• Youth’s leverage in communication can be achieved thorough eradicating socio-political and economic barriers. Nations should invest in impacting the lives of the young people positively through initiatives like social media creativities and experiences by which the youths shape their future through sharing of information.
  • Youth is a competitive generation that is consumed by the desire to outshine each other. Therefore they need to be kept busy to stay productive since they are already endowed with the spirit of voluntarism so they need opportunities to embrace the societal voluntary context.
  • The subjugation of young people inhibits youth participation in the development paradigm and sees a very minimal number of young people from developing nations attending international symposiums. To substantiate that, this forum has only been attended by 200 participants to represent the whole world, but we have 700 elders discussing world affairs as Head of States at United Nations General Assembly, of which youths are the world’s majority. Here we question the existence of proportional representation.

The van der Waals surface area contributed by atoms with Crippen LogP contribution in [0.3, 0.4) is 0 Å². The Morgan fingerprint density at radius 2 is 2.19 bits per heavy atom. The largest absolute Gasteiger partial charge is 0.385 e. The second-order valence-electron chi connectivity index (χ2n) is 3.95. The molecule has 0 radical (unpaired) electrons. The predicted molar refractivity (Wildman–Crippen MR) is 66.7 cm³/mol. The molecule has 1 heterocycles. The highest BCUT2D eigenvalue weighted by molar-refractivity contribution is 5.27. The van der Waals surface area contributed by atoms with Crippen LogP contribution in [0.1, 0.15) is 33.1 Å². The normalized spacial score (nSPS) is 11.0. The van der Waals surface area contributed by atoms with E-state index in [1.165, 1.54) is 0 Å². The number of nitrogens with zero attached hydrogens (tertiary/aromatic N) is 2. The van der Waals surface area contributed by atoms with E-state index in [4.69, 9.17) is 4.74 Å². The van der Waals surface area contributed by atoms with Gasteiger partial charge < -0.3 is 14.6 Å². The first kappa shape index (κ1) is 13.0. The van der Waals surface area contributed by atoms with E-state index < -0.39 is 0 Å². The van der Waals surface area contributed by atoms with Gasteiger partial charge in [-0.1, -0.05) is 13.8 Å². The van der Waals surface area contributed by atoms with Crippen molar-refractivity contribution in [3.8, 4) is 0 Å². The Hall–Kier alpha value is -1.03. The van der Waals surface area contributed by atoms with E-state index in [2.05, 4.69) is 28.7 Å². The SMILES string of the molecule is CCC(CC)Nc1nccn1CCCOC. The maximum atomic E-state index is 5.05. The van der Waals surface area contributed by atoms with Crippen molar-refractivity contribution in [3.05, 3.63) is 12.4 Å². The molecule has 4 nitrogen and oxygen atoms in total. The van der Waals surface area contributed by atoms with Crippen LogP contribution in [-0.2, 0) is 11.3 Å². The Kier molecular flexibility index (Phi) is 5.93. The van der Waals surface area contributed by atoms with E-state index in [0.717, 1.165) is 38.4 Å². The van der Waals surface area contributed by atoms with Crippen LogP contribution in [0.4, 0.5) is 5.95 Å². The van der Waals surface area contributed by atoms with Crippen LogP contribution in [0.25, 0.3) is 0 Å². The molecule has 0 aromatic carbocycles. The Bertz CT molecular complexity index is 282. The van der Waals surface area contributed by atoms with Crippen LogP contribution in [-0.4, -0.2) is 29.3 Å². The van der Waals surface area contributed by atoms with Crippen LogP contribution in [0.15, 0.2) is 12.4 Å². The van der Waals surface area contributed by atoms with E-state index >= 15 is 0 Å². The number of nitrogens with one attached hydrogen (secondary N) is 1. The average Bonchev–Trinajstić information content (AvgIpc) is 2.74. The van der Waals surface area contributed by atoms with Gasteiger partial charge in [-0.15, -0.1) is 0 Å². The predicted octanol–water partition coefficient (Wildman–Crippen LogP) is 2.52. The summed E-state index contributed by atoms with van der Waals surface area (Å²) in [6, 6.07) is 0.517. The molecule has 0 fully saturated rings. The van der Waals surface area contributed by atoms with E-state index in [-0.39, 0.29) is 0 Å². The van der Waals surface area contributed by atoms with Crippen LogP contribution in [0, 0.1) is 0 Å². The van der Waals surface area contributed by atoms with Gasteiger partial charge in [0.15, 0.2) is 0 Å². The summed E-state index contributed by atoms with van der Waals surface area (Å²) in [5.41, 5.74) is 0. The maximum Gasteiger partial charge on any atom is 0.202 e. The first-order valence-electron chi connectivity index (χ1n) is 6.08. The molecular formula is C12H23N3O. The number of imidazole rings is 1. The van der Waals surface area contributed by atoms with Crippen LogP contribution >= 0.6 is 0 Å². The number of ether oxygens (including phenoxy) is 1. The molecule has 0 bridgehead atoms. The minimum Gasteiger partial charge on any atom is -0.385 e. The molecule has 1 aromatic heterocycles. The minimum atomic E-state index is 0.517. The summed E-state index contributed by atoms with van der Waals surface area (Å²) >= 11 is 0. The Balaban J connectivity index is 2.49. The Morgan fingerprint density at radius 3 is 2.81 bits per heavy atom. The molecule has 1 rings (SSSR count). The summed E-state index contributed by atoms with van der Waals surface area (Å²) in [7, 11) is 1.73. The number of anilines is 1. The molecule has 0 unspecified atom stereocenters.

• Oftenly youth are used in brutality and sidelined in positive vitality. There should be pragmatic actions that promote the interest of the young adults, effective utilization of young skills and intellect coupled with their physical input.
  • Recently through the United Nations platform, it youth involved in economic affairs has taken a further step. A consensus has been reached that there is need to include the youth in agriculture. This entails both their hardware and software input in the sector. Youths need to own land and be availed title deeds so that their contribution can be deemed remarkable.

Previous initiatives in improving the plight of youths, poverty eradication, and other developmental fraternities, have excluded and were silent in addressing the challenges at the epicentre of tearing apart the social fabric. If we are to take the ailing world out of the rabble of ills like terrorism, global economic crises, civil strife rife, among other things scaling down collective and consented efforts there is need to welcome the youngsters up to the stage.”